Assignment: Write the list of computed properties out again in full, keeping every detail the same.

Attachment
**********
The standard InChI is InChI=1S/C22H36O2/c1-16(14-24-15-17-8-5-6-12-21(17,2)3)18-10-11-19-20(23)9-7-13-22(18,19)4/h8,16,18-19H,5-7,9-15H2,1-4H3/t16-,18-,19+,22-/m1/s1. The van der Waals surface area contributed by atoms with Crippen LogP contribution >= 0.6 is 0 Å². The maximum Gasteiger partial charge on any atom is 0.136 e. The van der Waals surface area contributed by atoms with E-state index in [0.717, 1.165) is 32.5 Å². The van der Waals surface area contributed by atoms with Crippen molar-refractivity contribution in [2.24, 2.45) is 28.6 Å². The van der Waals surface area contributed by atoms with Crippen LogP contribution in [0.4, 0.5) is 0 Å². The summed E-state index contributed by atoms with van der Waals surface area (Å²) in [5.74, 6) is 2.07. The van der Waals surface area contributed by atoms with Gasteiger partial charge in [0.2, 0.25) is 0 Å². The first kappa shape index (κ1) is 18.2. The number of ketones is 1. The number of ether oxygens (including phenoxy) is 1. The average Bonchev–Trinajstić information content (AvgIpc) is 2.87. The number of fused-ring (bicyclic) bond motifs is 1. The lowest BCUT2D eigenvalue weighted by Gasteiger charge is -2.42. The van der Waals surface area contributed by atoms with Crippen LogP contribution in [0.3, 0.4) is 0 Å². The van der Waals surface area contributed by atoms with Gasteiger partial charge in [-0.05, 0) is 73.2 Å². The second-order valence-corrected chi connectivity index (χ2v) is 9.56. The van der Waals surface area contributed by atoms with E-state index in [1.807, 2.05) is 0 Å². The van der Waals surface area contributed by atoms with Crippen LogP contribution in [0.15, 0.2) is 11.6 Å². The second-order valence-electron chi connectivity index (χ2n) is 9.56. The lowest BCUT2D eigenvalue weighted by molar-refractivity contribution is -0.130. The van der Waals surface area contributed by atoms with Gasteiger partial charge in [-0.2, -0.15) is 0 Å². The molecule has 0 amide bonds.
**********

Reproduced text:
The standard InChI is InChI=1S/C22H36O2/c1-16(14-24-15-17-8-5-6-12-21(17,2)3)18-10-11-19-20(23)9-7-13-22(18,19)4/h8,16,18-19H,5-7,9-15H2,1-4H3/t16-,18-,19+,22-/m1/s1. The van der Waals surface area contributed by atoms with Crippen LogP contribution >= 0.6 is 0 Å². The maximum Gasteiger partial charge on any atom is 0.136 e. The van der Waals surface area contributed by atoms with E-state index in [0.717, 1.165) is 32.5 Å². The van der Waals surface area contributed by atoms with Crippen molar-refractivity contribution in [2.24, 2.45) is 28.6 Å². The van der Waals surface area contributed by atoms with Crippen LogP contribution in [0.4, 0.5) is 0 Å². The summed E-state index contributed by atoms with van der Waals surface area (Å²) in [5.74, 6) is 2.07. The van der Waals surface area contributed by atoms with Gasteiger partial charge in [0.2, 0.25) is 0 Å². The first kappa shape index (κ1) is 18.2. The number of ketones is 1. The number of ether oxygens (including phenoxy) is 1. The average Bonchev–Trinajstić information content (AvgIpc) is 2.87. The number of fused-ring (bicyclic) bond motifs is 1. The lowest BCUT2D eigenvalue weighted by Gasteiger charge is -2.42. The van der Waals surface area contributed by atoms with Crippen LogP contribution in [0.3, 0.4) is 0 Å². The van der Waals surface area contributed by atoms with Gasteiger partial charge in [-0.05, 0) is 73.2 Å². The second-order valence-corrected chi connectivity index (χ2v) is 9.56. The van der Waals surface area contributed by atoms with E-state index in [1.807, 2.05) is 0 Å². The van der Waals surface area contributed by atoms with Crippen LogP contribution in [0.15, 0.2) is 11.6 Å². The second-order valence-electron chi connectivity index (χ2n) is 9.56. The lowest BCUT2D eigenvalue weighted by molar-refractivity contribution is -0.130. The van der Waals surface area contributed by atoms with Gasteiger partial charge in [-0.2, -0.15) is 0 Å². The molecule has 0 amide bonds.